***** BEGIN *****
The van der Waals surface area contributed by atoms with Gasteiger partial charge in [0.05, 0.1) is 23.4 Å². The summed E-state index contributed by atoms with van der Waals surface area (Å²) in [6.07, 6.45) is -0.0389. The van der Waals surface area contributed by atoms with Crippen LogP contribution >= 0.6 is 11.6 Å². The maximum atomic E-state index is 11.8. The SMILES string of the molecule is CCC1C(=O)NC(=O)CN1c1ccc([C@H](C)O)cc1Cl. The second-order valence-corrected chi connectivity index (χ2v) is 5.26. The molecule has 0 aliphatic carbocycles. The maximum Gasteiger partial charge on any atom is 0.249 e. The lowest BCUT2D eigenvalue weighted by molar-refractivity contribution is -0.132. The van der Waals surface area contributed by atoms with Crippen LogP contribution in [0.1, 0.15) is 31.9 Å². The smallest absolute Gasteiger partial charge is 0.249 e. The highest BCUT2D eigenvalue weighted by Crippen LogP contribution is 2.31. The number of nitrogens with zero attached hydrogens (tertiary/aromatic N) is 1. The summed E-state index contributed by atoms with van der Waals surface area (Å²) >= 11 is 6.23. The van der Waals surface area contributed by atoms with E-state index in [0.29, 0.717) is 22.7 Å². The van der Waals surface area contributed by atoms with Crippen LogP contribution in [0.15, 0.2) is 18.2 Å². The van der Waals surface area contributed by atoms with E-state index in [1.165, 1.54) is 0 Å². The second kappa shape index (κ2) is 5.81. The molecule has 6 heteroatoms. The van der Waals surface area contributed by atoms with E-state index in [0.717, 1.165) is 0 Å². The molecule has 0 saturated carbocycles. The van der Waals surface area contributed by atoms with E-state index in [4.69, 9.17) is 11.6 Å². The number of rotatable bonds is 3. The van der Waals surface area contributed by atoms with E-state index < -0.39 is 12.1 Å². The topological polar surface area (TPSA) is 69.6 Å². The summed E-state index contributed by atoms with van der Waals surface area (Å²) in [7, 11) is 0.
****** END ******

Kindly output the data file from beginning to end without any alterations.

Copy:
The van der Waals surface area contributed by atoms with Gasteiger partial charge in [0.05, 0.1) is 23.4 Å². The summed E-state index contributed by atoms with van der Waals surface area (Å²) in [6.07, 6.45) is -0.0389. The van der Waals surface area contributed by atoms with Crippen LogP contribution >= 0.6 is 11.6 Å². The maximum atomic E-state index is 11.8. The SMILES string of the molecule is CCC1C(=O)NC(=O)CN1c1ccc([C@H](C)O)cc1Cl. The second-order valence-corrected chi connectivity index (χ2v) is 5.26. The molecule has 0 aliphatic carbocycles. The maximum Gasteiger partial charge on any atom is 0.249 e. The lowest BCUT2D eigenvalue weighted by molar-refractivity contribution is -0.132. The van der Waals surface area contributed by atoms with Crippen LogP contribution in [0.1, 0.15) is 31.9 Å². The smallest absolute Gasteiger partial charge is 0.249 e. The highest BCUT2D eigenvalue weighted by Crippen LogP contribution is 2.31. The number of nitrogens with zero attached hydrogens (tertiary/aromatic N) is 1. The summed E-state index contributed by atoms with van der Waals surface area (Å²) >= 11 is 6.23. The van der Waals surface area contributed by atoms with E-state index in [0.29, 0.717) is 22.7 Å². The van der Waals surface area contributed by atoms with Crippen LogP contribution in [0.15, 0.2) is 18.2 Å². The van der Waals surface area contributed by atoms with E-state index in [1.165, 1.54) is 0 Å². The second kappa shape index (κ2) is 5.81. The molecule has 6 heteroatoms. The van der Waals surface area contributed by atoms with E-state index in [0.717, 1.165) is 0 Å². The molecule has 0 saturated carbocycles. The van der Waals surface area contributed by atoms with E-state index in [4.69, 9.17) is 11.6 Å². The number of rotatable bonds is 3. The van der Waals surface area contributed by atoms with E-state index < -0.39 is 12.1 Å². The topological polar surface area (TPSA) is 69.6 Å². The summed E-state index contributed by atoms with van der Waals surface area (Å²) in [7, 11) is 0.